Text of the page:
This map only compares two years – one at the beginning of the observational record (1979) and one near the present day (2016). However, how much variability in the location of sea ice happens between years (1979 through 2016)? Look back at slide 5 to see. What could variability from year to year mean for animals adapting to changes in sea ice overall?
Knowing that Polar bears rely on sea ice to reach their prey (seals). Where in the Arctic do you think polar bears have been most impacted by the changes in sea ice? (Hint – look for areas that used to have ice, but now do not.)
So overall, how are polar bears doing in terms of the amount of habitat they have? Has it changed over time?
But polar bears are not the only living things up in the Arctic…how are other living things doing with these changes in sea ice?
11) What about ocean plants?
Phytoplankton, microscopic plants in the water, grow under sea ice and in open ocean water. Phytoplankton provides the base of the Arctic food web.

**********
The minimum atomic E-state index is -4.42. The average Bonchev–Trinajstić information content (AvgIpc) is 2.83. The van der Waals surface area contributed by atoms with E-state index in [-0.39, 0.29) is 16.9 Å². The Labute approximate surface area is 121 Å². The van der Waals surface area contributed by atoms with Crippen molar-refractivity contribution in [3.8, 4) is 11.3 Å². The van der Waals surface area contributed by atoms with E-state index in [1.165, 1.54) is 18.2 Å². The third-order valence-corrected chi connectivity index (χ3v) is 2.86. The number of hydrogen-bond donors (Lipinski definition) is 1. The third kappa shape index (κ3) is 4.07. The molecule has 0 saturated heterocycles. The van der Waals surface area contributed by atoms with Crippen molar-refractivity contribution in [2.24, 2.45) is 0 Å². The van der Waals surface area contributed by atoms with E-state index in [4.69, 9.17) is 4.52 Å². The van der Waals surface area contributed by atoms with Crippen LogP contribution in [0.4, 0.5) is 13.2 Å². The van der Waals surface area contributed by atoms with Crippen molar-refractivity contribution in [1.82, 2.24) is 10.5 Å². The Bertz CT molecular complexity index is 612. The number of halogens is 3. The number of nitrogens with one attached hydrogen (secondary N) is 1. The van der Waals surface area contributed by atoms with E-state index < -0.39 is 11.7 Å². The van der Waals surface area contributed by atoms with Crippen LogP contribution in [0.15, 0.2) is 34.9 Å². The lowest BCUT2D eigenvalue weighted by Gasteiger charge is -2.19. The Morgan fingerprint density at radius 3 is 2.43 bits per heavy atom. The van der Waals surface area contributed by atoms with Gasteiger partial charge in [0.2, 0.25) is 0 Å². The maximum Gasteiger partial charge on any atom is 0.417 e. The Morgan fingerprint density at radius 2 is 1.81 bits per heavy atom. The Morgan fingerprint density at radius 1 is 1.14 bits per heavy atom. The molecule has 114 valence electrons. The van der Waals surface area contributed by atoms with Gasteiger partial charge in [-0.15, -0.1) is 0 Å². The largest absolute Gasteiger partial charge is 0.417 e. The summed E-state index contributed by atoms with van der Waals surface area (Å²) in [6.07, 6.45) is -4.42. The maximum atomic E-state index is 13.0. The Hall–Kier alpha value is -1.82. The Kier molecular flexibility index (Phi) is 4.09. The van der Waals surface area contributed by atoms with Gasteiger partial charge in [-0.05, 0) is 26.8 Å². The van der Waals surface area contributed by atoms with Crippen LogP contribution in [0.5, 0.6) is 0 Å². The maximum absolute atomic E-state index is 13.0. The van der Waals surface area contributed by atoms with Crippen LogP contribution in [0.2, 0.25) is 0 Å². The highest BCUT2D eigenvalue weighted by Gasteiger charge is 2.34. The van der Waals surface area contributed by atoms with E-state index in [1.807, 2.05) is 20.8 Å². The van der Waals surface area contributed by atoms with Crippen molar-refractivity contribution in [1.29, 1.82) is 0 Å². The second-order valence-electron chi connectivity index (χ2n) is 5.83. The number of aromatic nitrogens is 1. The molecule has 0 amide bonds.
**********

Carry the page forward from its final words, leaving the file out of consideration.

We know that plants need: sunlight, water, and nutrients to grow. So with the sea ice thinning and covering less of the ocean water what do you think that means for the growth of these tiny ocean plants?
These are two images of phytoplankton blooms. When so many plants grow, they can change the color of the water as observed by satellites.
Do you think the growth of phytoplankton has changed over time? Do you think this is a good or bad thing if the amount of ocean plants changes?
How could scientists better understand if these changes in plants are good or bad for the Arctic community? What other Arctic animals might be impacted by changes in phytoplankton growth? (Hint: Think about the Arctic food web)
12) So what does this all mean for the Arctic ecosystem?
Look again through all of the data that we have been exploring. Are there overall patterns among the different variables? Do you think they are related to one another?
When using all of these data together, what conclusions can we make about what has been happening in the Arctic over time?
Interested in seeing how scientists think about how to talk to others about this? Explore the process of a message box!
To learn more about other things that are related to changes in sea ice (drivers), check out here.
Dr. Matt Druckenmiller (Science Advisor)
Kristin Hunter-Thomson (Story Design)
Lucas Marxen (Interface Development)
Dan Farnsworth (Data Visualization & Website Development)